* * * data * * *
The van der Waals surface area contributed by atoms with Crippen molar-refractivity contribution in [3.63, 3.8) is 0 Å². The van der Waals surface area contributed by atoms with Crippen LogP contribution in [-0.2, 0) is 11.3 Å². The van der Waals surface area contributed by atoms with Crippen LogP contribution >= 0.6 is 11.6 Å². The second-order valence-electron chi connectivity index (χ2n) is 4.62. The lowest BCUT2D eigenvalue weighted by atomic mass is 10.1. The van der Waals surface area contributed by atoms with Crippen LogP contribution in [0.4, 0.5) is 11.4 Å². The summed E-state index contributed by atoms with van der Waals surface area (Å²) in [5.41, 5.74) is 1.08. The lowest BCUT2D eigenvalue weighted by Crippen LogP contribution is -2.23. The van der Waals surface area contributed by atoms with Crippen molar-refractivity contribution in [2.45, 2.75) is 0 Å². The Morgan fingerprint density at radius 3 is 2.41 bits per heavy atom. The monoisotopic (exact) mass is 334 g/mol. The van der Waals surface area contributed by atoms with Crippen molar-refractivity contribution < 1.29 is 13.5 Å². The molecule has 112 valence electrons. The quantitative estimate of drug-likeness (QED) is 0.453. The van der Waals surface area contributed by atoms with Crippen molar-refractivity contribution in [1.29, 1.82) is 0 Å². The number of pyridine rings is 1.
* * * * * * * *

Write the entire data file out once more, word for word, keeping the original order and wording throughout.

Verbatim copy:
The van der Waals surface area contributed by atoms with Crippen molar-refractivity contribution in [3.63, 3.8) is 0 Å². The van der Waals surface area contributed by atoms with Crippen LogP contribution in [-0.2, 0) is 11.3 Å². The van der Waals surface area contributed by atoms with Crippen LogP contribution >= 0.6 is 11.6 Å². The second-order valence-electron chi connectivity index (χ2n) is 4.62. The lowest BCUT2D eigenvalue weighted by atomic mass is 10.1. The van der Waals surface area contributed by atoms with Crippen LogP contribution in [0.4, 0.5) is 11.4 Å². The summed E-state index contributed by atoms with van der Waals surface area (Å²) in [5.41, 5.74) is 1.08. The lowest BCUT2D eigenvalue weighted by Crippen LogP contribution is -2.23. The van der Waals surface area contributed by atoms with Crippen molar-refractivity contribution in [2.45, 2.75) is 0 Å². The Morgan fingerprint density at radius 3 is 2.41 bits per heavy atom. The monoisotopic (exact) mass is 334 g/mol. The van der Waals surface area contributed by atoms with Crippen molar-refractivity contribution < 1.29 is 13.5 Å². The molecule has 112 valence electrons. The quantitative estimate of drug-likeness (QED) is 0.453. The van der Waals surface area contributed by atoms with Crippen molar-refractivity contribution in [1.29, 1.82) is 0 Å². The number of pyridine rings is 1.